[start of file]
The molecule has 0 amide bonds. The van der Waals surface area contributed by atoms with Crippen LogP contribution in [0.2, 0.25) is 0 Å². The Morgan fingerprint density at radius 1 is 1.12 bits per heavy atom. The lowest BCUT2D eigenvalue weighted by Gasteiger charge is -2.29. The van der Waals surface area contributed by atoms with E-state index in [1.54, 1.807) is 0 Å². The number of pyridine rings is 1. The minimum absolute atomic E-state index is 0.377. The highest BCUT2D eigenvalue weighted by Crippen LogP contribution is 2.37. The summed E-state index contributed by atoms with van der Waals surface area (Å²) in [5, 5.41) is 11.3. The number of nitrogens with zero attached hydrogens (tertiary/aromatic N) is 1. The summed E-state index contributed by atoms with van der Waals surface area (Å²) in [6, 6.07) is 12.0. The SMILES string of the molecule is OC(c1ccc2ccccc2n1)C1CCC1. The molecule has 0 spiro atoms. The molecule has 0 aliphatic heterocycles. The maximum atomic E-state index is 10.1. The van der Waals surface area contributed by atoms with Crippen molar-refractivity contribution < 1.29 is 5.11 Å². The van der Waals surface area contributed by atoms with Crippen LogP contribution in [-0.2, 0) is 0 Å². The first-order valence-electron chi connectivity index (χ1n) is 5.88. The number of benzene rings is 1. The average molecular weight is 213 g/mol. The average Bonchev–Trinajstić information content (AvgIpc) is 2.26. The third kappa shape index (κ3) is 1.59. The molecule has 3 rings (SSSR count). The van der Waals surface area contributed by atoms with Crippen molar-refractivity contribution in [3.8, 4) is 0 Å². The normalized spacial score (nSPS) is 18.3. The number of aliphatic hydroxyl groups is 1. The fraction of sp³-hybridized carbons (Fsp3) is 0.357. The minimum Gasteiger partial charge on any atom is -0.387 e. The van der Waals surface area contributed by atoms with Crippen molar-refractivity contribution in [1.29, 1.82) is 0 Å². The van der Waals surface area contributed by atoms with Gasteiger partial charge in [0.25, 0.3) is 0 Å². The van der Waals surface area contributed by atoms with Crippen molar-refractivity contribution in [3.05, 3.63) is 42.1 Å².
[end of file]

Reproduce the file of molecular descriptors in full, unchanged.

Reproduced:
The molecule has 0 amide bonds. The van der Waals surface area contributed by atoms with Crippen LogP contribution in [0.2, 0.25) is 0 Å². The Morgan fingerprint density at radius 1 is 1.12 bits per heavy atom. The lowest BCUT2D eigenvalue weighted by Gasteiger charge is -2.29. The van der Waals surface area contributed by atoms with E-state index in [1.54, 1.807) is 0 Å². The number of pyridine rings is 1. The minimum absolute atomic E-state index is 0.377. The highest BCUT2D eigenvalue weighted by Crippen LogP contribution is 2.37. The summed E-state index contributed by atoms with van der Waals surface area (Å²) in [5, 5.41) is 11.3. The number of nitrogens with zero attached hydrogens (tertiary/aromatic N) is 1. The summed E-state index contributed by atoms with van der Waals surface area (Å²) in [6, 6.07) is 12.0. The SMILES string of the molecule is OC(c1ccc2ccccc2n1)C1CCC1. The molecule has 0 spiro atoms. The molecule has 0 aliphatic heterocycles. The maximum atomic E-state index is 10.1. The van der Waals surface area contributed by atoms with Crippen molar-refractivity contribution < 1.29 is 5.11 Å². The van der Waals surface area contributed by atoms with Crippen LogP contribution in [-0.2, 0) is 0 Å². The first-order valence-electron chi connectivity index (χ1n) is 5.88. The number of benzene rings is 1. The average molecular weight is 213 g/mol. The average Bonchev–Trinajstić information content (AvgIpc) is 2.26. The third kappa shape index (κ3) is 1.59. The molecule has 3 rings (SSSR count). The van der Waals surface area contributed by atoms with Crippen molar-refractivity contribution in [3.8, 4) is 0 Å². The normalized spacial score (nSPS) is 18.3. The number of aliphatic hydroxyl groups is 1. The fraction of sp³-hybridized carbons (Fsp3) is 0.357. The minimum Gasteiger partial charge on any atom is -0.387 e. The van der Waals surface area contributed by atoms with Crippen molar-refractivity contribution in [1.29, 1.82) is 0 Å². The van der Waals surface area contributed by atoms with Gasteiger partial charge in [0.25, 0.3) is 0 Å². The van der Waals surface area contributed by atoms with Crippen molar-refractivity contribution in [3.05, 3.63) is 42.1 Å².